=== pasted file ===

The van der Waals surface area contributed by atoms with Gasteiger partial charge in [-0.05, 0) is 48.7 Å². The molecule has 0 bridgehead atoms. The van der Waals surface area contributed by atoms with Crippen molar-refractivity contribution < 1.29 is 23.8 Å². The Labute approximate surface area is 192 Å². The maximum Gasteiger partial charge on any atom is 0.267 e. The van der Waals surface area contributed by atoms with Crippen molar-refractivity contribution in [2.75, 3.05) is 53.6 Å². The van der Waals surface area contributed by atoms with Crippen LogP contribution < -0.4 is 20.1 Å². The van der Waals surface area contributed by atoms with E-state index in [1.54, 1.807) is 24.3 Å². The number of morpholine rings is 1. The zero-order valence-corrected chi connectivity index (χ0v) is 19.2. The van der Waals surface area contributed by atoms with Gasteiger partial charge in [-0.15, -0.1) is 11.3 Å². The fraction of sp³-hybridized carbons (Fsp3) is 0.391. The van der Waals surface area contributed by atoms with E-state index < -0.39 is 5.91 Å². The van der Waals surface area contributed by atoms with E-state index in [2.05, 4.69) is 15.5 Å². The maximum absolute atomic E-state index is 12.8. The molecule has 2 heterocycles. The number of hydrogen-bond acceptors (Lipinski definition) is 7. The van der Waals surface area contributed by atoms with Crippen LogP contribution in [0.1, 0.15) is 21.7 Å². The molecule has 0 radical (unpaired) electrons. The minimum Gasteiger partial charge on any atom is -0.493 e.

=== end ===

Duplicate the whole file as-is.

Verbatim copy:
The van der Waals surface area contributed by atoms with Gasteiger partial charge in [-0.05, 0) is 48.7 Å². The molecule has 0 bridgehead atoms. The van der Waals surface area contributed by atoms with Crippen molar-refractivity contribution < 1.29 is 23.8 Å². The Labute approximate surface area is 192 Å². The maximum Gasteiger partial charge on any atom is 0.267 e. The van der Waals surface area contributed by atoms with Crippen molar-refractivity contribution in [2.75, 3.05) is 53.6 Å². The van der Waals surface area contributed by atoms with Crippen LogP contribution < -0.4 is 20.1 Å². The van der Waals surface area contributed by atoms with E-state index in [1.54, 1.807) is 24.3 Å². The number of morpholine rings is 1. The zero-order valence-corrected chi connectivity index (χ0v) is 19.2. The van der Waals surface area contributed by atoms with Gasteiger partial charge in [-0.15, -0.1) is 11.3 Å². The fraction of sp³-hybridized carbons (Fsp3) is 0.391. The van der Waals surface area contributed by atoms with E-state index < -0.39 is 5.91 Å². The van der Waals surface area contributed by atoms with E-state index in [2.05, 4.69) is 15.5 Å². The maximum absolute atomic E-state index is 12.8. The molecule has 2 heterocycles. The number of hydrogen-bond acceptors (Lipinski definition) is 7. The van der Waals surface area contributed by atoms with Crippen LogP contribution in [0.1, 0.15) is 21.7 Å². The molecule has 0 radical (unpaired) electrons. The minimum Gasteiger partial charge on any atom is -0.493 e.